Whether Gideon simply had magic or was himself magic was perpetually a subject up for debate. Nico was adamant about the former, Gideon himself not so sure. He could scarcely perform even mediocre witchery when called upon in class, which was why he had stuck primarily to theoretical studies of how and why magic existed. Because Nico was a physicist, he saw the world in terms of pseudo-anatomical construction, but Gideon liked to think of the world as something of a data cloud. That was all the dream realms were, in the end. Shared space for humanity’s experience.
The real Nico was closer now, and the edge of the burning forest quickly dwindled to a thin stretch of vacant beach. Gideon bent down to brush his fingers over the sand, then plunged an arm through it, testing. Things were not burning here, but his arm did disappear instantly, swallowed up to the cuff of his shoulder. Max gave a low, cautioning growl.
Gideon retracted his hand, reaching over to give Max a little chin scratch of reassurance.
“Why don’t you stay here,” Gideon suggested. “I’ll come get you in an hour or so.”
Max whined softly.
“Yeah, yeah, I’ll be careful. You’re really starting to sound like Nico, you know.”
“All right, fine, I take it back.”
Gideon knelt on the beach with a roll of his eyes and submerged his hand again, this time leaning into the sand until it overtook his body and he slid fully into the other side. Instantly there was a shift in pressure, high to low, and Gideon found himself tumbling headlong into more sand, dropping from the sky onto the rolling hills of an arid desert.
He hit the sand face-first and spat a bit out of the side of his mouth. Gideon was not what one might call a lover of nature, having been exposed to a few too many of its less pleasant gifts. Were there worse things than sand? Yes, definitely, but still. Gideon didn’t think it was entirely out of line to find its effects offensive. He could feel it everywhere already, in the lining of his ears and in his teeth, taking residence in the rivulets of his scalp. Not ideal—but, as ever, no point despairing.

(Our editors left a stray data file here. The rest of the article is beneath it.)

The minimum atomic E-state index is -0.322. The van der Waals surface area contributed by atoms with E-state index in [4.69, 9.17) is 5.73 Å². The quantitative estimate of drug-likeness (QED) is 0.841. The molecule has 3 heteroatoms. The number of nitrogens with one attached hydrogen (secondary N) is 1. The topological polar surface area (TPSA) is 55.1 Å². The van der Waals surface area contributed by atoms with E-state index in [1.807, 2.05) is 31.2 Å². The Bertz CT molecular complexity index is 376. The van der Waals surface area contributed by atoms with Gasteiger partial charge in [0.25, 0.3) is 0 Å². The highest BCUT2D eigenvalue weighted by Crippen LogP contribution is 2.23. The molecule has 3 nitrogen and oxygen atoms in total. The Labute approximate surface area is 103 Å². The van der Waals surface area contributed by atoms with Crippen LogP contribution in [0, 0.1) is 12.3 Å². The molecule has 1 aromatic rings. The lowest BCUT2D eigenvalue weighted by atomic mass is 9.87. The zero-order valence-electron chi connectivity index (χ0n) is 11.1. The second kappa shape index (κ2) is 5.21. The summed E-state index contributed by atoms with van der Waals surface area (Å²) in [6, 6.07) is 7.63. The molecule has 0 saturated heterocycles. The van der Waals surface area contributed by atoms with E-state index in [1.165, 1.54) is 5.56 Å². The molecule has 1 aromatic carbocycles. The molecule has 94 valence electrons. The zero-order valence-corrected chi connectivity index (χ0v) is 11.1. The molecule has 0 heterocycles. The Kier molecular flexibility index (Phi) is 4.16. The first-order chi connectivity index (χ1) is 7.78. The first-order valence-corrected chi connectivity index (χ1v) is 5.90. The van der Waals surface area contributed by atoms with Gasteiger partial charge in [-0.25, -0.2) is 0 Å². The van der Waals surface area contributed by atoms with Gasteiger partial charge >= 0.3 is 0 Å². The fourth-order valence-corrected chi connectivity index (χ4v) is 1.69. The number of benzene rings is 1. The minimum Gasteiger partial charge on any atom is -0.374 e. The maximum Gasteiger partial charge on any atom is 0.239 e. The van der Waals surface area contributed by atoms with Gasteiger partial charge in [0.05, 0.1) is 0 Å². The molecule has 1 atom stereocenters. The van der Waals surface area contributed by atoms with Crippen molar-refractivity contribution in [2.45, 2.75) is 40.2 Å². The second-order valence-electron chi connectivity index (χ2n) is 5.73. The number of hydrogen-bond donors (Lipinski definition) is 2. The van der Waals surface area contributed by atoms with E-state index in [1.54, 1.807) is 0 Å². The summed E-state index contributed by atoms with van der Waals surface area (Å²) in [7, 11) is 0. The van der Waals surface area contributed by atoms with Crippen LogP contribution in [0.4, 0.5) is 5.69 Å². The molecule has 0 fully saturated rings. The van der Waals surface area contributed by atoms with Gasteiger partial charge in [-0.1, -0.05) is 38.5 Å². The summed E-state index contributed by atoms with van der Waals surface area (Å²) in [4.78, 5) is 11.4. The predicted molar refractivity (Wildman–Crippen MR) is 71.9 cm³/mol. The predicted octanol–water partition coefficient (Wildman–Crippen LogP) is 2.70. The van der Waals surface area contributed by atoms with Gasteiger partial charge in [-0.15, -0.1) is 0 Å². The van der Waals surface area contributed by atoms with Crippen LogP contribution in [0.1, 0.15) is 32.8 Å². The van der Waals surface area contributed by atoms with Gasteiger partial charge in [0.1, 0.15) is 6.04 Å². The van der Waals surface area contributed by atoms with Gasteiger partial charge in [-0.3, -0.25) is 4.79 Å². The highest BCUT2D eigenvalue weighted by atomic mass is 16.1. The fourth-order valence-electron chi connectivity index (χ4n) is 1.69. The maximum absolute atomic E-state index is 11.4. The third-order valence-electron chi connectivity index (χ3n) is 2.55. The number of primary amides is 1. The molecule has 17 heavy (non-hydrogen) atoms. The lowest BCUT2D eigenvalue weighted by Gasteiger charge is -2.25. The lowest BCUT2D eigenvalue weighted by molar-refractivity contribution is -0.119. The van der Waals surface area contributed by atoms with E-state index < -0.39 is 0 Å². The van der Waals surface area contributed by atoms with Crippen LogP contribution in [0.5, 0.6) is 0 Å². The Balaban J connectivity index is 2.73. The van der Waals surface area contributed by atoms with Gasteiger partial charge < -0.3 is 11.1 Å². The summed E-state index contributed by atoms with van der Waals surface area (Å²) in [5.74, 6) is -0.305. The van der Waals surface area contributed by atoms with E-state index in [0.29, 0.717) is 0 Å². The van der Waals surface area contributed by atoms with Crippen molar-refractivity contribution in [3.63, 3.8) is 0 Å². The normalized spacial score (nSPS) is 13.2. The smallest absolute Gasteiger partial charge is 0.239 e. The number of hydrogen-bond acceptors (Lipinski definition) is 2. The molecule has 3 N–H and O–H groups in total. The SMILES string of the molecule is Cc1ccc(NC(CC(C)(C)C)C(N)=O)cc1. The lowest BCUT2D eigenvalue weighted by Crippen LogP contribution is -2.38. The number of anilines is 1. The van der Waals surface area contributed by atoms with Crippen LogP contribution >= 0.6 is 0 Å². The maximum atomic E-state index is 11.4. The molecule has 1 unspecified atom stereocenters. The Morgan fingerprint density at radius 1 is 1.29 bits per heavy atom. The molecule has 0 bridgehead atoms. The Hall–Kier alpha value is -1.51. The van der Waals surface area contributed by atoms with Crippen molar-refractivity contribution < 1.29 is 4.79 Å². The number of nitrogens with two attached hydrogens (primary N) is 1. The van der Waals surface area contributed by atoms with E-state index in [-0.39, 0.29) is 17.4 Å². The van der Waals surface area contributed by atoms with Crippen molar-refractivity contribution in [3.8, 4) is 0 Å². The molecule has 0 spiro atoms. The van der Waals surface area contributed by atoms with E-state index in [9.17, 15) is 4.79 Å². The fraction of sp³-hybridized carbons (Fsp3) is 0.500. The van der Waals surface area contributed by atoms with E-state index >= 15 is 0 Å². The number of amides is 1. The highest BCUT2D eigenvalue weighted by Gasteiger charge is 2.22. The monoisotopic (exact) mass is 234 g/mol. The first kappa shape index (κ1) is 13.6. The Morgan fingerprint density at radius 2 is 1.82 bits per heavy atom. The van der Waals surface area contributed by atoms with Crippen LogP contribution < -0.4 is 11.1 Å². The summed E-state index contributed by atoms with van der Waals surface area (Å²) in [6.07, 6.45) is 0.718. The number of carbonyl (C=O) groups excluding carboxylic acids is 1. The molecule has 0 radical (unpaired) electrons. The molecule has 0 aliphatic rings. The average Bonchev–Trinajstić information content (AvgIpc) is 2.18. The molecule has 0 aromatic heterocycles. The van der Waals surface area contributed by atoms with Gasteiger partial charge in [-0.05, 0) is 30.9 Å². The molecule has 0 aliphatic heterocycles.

Gideon dragged himself upright, struggling to maintain his balance in the endless ribbon of sand that rose to the top of his calves. He peered around at the dunes, bracing for something. What it would be, he had no idea. It was different every time.
A buzz in his right ear had him pivoting sharply (or trying to) with a yelp, swatting blindly at the air. Anything but mosquitoes—Gideon did not care for bugs. Another buzz and he flicked it away, this time suffering a needle prick to his forearm. A welt had already started to show, a plump tear of blood pearling up from the puncture. Gideon brought his arm up to inspect the wound more closely, brushing away an exoskeleton of metal, the minute trace of gunpowder.
So. Not bugs, then.
Knowing what type of obstacle came next was usually a mixed relief, because it meant that Gideon now had both the ability and the necessity to plan his defense. Sometimes entering this particular subconscious was a tactical matter. Sometimes there was combat, sometimes there were labyrinths. Occasionally escape rooms and chases and fights—those were preferable, owing to Gideon’s general proficiency (up to this point) at eluding death and all its horsemen. Other times it was merely about the sweat of it, the strain, which was a matter of simple but terrible endurance. Gideon couldn’t die in dreams—no one could—but he could suffer. He could feel fear, or pain. Sometimes the test was just about clenching your jaw and outlasting.